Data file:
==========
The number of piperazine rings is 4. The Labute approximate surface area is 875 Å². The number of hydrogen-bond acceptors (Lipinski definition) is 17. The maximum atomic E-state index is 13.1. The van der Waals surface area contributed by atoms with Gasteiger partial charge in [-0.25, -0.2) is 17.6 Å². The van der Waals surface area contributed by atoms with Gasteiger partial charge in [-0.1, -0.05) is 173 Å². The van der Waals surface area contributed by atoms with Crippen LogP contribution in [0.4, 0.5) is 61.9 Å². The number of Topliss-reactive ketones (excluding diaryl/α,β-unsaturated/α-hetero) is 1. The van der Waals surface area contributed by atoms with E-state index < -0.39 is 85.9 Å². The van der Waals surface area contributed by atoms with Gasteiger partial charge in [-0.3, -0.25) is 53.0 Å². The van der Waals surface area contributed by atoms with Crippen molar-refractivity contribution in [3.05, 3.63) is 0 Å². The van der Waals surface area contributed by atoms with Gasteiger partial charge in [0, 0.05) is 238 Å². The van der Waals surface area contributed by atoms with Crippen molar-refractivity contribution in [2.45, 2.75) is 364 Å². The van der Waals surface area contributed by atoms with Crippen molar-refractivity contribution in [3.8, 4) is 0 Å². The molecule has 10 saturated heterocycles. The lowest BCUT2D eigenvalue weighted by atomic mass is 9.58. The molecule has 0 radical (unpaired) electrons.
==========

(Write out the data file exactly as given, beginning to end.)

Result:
The number of piperazine rings is 4. The Labute approximate surface area is 875 Å². The number of hydrogen-bond acceptors (Lipinski definition) is 17. The maximum atomic E-state index is 13.1. The van der Waals surface area contributed by atoms with Gasteiger partial charge in [-0.25, -0.2) is 17.6 Å². The van der Waals surface area contributed by atoms with Gasteiger partial charge in [-0.1, -0.05) is 173 Å². The van der Waals surface area contributed by atoms with Crippen LogP contribution in [0.4, 0.5) is 61.9 Å². The number of Topliss-reactive ketones (excluding diaryl/α,β-unsaturated/α-hetero) is 1. The van der Waals surface area contributed by atoms with E-state index < -0.39 is 85.9 Å². The van der Waals surface area contributed by atoms with Gasteiger partial charge in [-0.3, -0.25) is 53.0 Å². The van der Waals surface area contributed by atoms with Crippen molar-refractivity contribution in [3.05, 3.63) is 0 Å². The van der Waals surface area contributed by atoms with Gasteiger partial charge in [0, 0.05) is 238 Å². The van der Waals surface area contributed by atoms with Crippen molar-refractivity contribution in [2.45, 2.75) is 364 Å². The van der Waals surface area contributed by atoms with Crippen molar-refractivity contribution in [3.8, 4) is 0 Å². The molecule has 10 saturated heterocycles. The lowest BCUT2D eigenvalue weighted by atomic mass is 9.58. The molecule has 0 radical (unpaired) electrons.